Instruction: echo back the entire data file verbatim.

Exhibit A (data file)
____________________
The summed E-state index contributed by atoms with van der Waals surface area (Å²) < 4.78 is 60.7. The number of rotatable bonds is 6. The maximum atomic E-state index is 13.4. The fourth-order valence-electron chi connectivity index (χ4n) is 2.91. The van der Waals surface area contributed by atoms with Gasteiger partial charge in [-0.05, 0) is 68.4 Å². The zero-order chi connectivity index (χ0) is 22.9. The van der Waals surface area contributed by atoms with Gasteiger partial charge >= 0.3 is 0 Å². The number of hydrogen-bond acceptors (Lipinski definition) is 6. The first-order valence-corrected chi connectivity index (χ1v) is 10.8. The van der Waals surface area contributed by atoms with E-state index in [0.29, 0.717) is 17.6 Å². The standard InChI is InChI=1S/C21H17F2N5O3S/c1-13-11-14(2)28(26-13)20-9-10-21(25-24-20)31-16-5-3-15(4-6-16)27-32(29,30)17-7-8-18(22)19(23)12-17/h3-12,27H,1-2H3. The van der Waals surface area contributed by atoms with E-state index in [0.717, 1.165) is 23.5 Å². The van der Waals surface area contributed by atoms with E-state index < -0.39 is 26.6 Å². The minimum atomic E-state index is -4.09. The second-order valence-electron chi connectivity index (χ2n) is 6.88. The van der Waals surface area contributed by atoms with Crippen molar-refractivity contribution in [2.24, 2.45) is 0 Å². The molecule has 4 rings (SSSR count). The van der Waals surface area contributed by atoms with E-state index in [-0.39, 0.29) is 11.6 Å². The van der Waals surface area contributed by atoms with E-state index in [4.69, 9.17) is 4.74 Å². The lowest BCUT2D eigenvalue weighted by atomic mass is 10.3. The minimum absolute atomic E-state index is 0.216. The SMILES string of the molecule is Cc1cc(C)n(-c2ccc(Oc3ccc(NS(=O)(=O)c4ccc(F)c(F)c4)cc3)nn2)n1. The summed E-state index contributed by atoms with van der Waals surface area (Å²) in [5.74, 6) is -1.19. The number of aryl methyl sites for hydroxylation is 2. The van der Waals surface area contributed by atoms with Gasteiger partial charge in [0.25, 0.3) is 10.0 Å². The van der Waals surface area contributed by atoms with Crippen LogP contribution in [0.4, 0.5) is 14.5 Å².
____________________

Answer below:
The summed E-state index contributed by atoms with van der Waals surface area (Å²) < 4.78 is 60.7. The number of rotatable bonds is 6. The maximum atomic E-state index is 13.4. The fourth-order valence-electron chi connectivity index (χ4n) is 2.91. The van der Waals surface area contributed by atoms with Gasteiger partial charge in [-0.05, 0) is 68.4 Å². The zero-order chi connectivity index (χ0) is 22.9. The van der Waals surface area contributed by atoms with Gasteiger partial charge >= 0.3 is 0 Å². The number of hydrogen-bond acceptors (Lipinski definition) is 6. The first-order valence-corrected chi connectivity index (χ1v) is 10.8. The van der Waals surface area contributed by atoms with E-state index in [0.29, 0.717) is 17.6 Å². The standard InChI is InChI=1S/C21H17F2N5O3S/c1-13-11-14(2)28(26-13)20-9-10-21(25-24-20)31-16-5-3-15(4-6-16)27-32(29,30)17-7-8-18(22)19(23)12-17/h3-12,27H,1-2H3. The van der Waals surface area contributed by atoms with E-state index in [0.717, 1.165) is 23.5 Å². The van der Waals surface area contributed by atoms with E-state index < -0.39 is 26.6 Å². The minimum atomic E-state index is -4.09. The second-order valence-electron chi connectivity index (χ2n) is 6.88. The van der Waals surface area contributed by atoms with Crippen molar-refractivity contribution in [2.24, 2.45) is 0 Å². The molecule has 4 rings (SSSR count). The van der Waals surface area contributed by atoms with E-state index in [-0.39, 0.29) is 11.6 Å². The van der Waals surface area contributed by atoms with E-state index in [4.69, 9.17) is 4.74 Å². The lowest BCUT2D eigenvalue weighted by atomic mass is 10.3. The minimum absolute atomic E-state index is 0.216. The SMILES string of the molecule is Cc1cc(C)n(-c2ccc(Oc3ccc(NS(=O)(=O)c4ccc(F)c(F)c4)cc3)nn2)n1. The summed E-state index contributed by atoms with van der Waals surface area (Å²) in [5.74, 6) is -1.19. The number of aryl methyl sites for hydroxylation is 2. The van der Waals surface area contributed by atoms with Gasteiger partial charge in [0.25, 0.3) is 10.0 Å². The van der Waals surface area contributed by atoms with Crippen LogP contribution in [0.4, 0.5) is 14.5 Å².